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NEWS > 11 June 2006

Other related articles:

Sheriff under investigation
The Virginia State Police is investigating Culpeper County Sheriff H. Lee Hart as a result of accusations filed nearly three years ago by his current political rival.

Scott Jenkins, a sergeant with the Culpeper Police Department and former investigator with the Sheriff’s Office, is running for sheriff in November’s election. Hart, in office since 2000, has yet to announce his candidacy.

On Monday, the State Police confirmed the investigation and Jenkins outlined his case. Hart denied the accusations and pointed to election-year politics.

“Last week I spoke with... Read more

 Article sourced from

Lakeland Ledger - Lakeland,FL,
11 June 2006
This article appeared in the above title/site.
To view it in its entirity click this link.


Three Lake Wales Officers Disg

LAKE WALES -- The State Attorney's Office will no longer accept testimony from three Lake Wales police officers who Circuit Judge Dennis Maloney said "were lying" when they testified in a December hearing regarding the suppression of evidence.

The decision Friday by State Attorney Jerry Hill could effectively end the law enforcement careers in Polk County of Sgt. Donald Pelt, Detective Jeffrey Chauncey and Patrolman Juan Lopez.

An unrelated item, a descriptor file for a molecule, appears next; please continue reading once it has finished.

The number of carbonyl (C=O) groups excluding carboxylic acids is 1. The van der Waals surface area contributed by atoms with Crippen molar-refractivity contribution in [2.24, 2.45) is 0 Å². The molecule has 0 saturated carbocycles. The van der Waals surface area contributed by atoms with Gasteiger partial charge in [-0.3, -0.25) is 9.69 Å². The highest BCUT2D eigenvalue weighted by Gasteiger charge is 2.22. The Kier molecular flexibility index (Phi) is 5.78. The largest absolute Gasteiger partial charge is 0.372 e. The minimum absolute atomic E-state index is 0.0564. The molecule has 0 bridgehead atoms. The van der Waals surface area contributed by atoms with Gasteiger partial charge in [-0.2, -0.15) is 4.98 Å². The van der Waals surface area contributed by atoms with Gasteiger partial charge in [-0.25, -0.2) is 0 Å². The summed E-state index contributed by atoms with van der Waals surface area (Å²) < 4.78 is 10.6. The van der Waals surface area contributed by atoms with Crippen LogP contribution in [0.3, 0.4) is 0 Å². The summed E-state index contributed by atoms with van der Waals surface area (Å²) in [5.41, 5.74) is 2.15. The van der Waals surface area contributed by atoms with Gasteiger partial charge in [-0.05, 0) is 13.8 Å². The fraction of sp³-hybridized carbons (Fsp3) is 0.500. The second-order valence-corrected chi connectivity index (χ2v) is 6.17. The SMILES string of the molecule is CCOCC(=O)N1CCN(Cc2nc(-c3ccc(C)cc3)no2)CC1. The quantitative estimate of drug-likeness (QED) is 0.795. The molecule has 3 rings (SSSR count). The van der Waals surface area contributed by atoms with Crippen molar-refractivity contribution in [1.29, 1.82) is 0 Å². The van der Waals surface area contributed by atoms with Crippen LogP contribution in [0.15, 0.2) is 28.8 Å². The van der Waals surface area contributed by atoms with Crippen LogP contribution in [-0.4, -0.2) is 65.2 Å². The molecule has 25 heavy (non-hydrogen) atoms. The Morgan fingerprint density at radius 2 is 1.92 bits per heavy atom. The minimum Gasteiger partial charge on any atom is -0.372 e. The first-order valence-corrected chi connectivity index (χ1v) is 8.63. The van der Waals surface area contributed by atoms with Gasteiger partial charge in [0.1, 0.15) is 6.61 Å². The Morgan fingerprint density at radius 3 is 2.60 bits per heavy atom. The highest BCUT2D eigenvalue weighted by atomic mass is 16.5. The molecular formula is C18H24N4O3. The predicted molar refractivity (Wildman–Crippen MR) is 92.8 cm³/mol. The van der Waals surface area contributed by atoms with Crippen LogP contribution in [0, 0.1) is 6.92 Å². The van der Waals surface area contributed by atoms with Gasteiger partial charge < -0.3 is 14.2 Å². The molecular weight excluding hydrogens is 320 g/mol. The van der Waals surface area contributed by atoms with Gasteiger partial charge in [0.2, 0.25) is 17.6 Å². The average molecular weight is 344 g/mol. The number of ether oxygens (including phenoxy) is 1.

Hill said the officers would no longer be used in court cases, meaning any evidence they gather would not be used at trial.

"The honesty and integrity of a law enforcement officer are essential to the prosecution of a criminal case," Hill wrote in a letter to Lake Wales Police Chief Herbert Gillis.

"Our office must be able to vouch for the credibility of the officers who testify on behalf of the State of Florida," Hill wrote. "As a result of the conduct of these three officers, this office will no longer use them as witnesses, whether they are working for your department or some other agency."

State Attorney Investigator Charles Zeller found there was no evidence to support taking action against Officer Tracy Chaney, who has since left the Lake Wales Department and now works for the Eagle Lake Police Department.

Chief Gillis said he could not comment on the matter until the Lake Wales department completes disciplinary action, "pursuant to the Police Officer's Bill of Rights" in Florida statutes.

"We're going to take whatever action is appropriate," Gillis said.

He said disciplinary action against the three officers, who have been on unpaid leave for about a month, is expected to be completed this week.

The three officers could not be reached for comment Friday.

The case stems from an April 2005 drive-by shooting with a BB gun at a car wash. A car occupied by two 20-year-old men and a juvenile was stopped shortly after a man reported being shot with a BB gun.

Lawyer Geoffrey Foster, who represented one of the men, later filed a motion to have evidence in the case suppressed on the grounds that police used coercion and improperly staged a scene at the Police Department to get statements.

According to testimony at the suppression hearing, the defendant's mother and aunt were brought into the interrogation room and the aunt agreed to be handcuffed.

The defendant was told that -- unless he confessed -- she would be in trouble because she owned the car that the shot was fired from.

In addition, the officers threatened the defendant with prison rape and made other improper comments, according to testimony.

The officers denied the charges, but Judge Maloney did not find them credible.

In testimony, the officers either denied the incident or said they did not recall it.